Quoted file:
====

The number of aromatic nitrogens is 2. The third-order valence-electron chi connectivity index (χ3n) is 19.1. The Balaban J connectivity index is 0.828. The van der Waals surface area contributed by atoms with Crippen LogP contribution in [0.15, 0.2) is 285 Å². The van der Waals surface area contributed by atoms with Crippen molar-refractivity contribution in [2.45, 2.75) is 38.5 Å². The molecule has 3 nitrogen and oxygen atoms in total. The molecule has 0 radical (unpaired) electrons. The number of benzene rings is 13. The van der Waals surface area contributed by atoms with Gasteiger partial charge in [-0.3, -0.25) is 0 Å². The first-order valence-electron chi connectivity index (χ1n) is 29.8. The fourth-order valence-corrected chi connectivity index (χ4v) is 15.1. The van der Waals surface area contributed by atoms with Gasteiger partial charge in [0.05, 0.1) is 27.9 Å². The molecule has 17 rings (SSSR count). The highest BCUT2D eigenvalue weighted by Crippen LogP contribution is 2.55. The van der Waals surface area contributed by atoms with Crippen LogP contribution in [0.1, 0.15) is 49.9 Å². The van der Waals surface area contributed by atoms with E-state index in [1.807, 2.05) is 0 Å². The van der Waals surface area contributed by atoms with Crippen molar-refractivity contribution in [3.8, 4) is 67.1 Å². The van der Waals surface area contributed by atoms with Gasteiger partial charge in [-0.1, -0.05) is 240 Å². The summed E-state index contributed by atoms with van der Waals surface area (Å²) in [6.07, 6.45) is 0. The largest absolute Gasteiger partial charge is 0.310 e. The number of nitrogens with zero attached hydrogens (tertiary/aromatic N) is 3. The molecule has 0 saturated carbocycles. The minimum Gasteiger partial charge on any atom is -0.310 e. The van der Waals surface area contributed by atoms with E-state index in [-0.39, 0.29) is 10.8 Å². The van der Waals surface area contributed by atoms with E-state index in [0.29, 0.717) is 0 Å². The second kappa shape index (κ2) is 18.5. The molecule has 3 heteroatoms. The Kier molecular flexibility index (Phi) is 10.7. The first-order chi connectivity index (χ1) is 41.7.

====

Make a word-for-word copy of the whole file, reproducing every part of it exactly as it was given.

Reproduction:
The number of aromatic nitrogens is 2. The third-order valence-electron chi connectivity index (χ3n) is 19.1. The Balaban J connectivity index is 0.828. The van der Waals surface area contributed by atoms with Crippen LogP contribution in [0.15, 0.2) is 285 Å². The van der Waals surface area contributed by atoms with Crippen molar-refractivity contribution in [2.45, 2.75) is 38.5 Å². The molecule has 3 nitrogen and oxygen atoms in total. The molecule has 0 radical (unpaired) electrons. The number of benzene rings is 13. The van der Waals surface area contributed by atoms with Gasteiger partial charge in [-0.3, -0.25) is 0 Å². The first-order valence-electron chi connectivity index (χ1n) is 29.8. The fourth-order valence-corrected chi connectivity index (χ4v) is 15.1. The van der Waals surface area contributed by atoms with Gasteiger partial charge in [0.05, 0.1) is 27.9 Å². The molecule has 17 rings (SSSR count). The highest BCUT2D eigenvalue weighted by Crippen LogP contribution is 2.55. The van der Waals surface area contributed by atoms with Crippen LogP contribution in [0.1, 0.15) is 49.9 Å². The van der Waals surface area contributed by atoms with E-state index in [1.807, 2.05) is 0 Å². The van der Waals surface area contributed by atoms with Crippen molar-refractivity contribution in [3.8, 4) is 67.1 Å². The van der Waals surface area contributed by atoms with Gasteiger partial charge in [-0.1, -0.05) is 240 Å². The summed E-state index contributed by atoms with van der Waals surface area (Å²) in [6.07, 6.45) is 0. The largest absolute Gasteiger partial charge is 0.310 e. The number of nitrogens with zero attached hydrogens (tertiary/aromatic N) is 3. The molecule has 0 saturated carbocycles. The minimum Gasteiger partial charge on any atom is -0.310 e. The van der Waals surface area contributed by atoms with E-state index in [-0.39, 0.29) is 10.8 Å². The van der Waals surface area contributed by atoms with E-state index in [0.29, 0.717) is 0 Å². The second kappa shape index (κ2) is 18.5. The molecule has 3 heteroatoms. The Kier molecular flexibility index (Phi) is 10.7. The first-order chi connectivity index (χ1) is 41.7.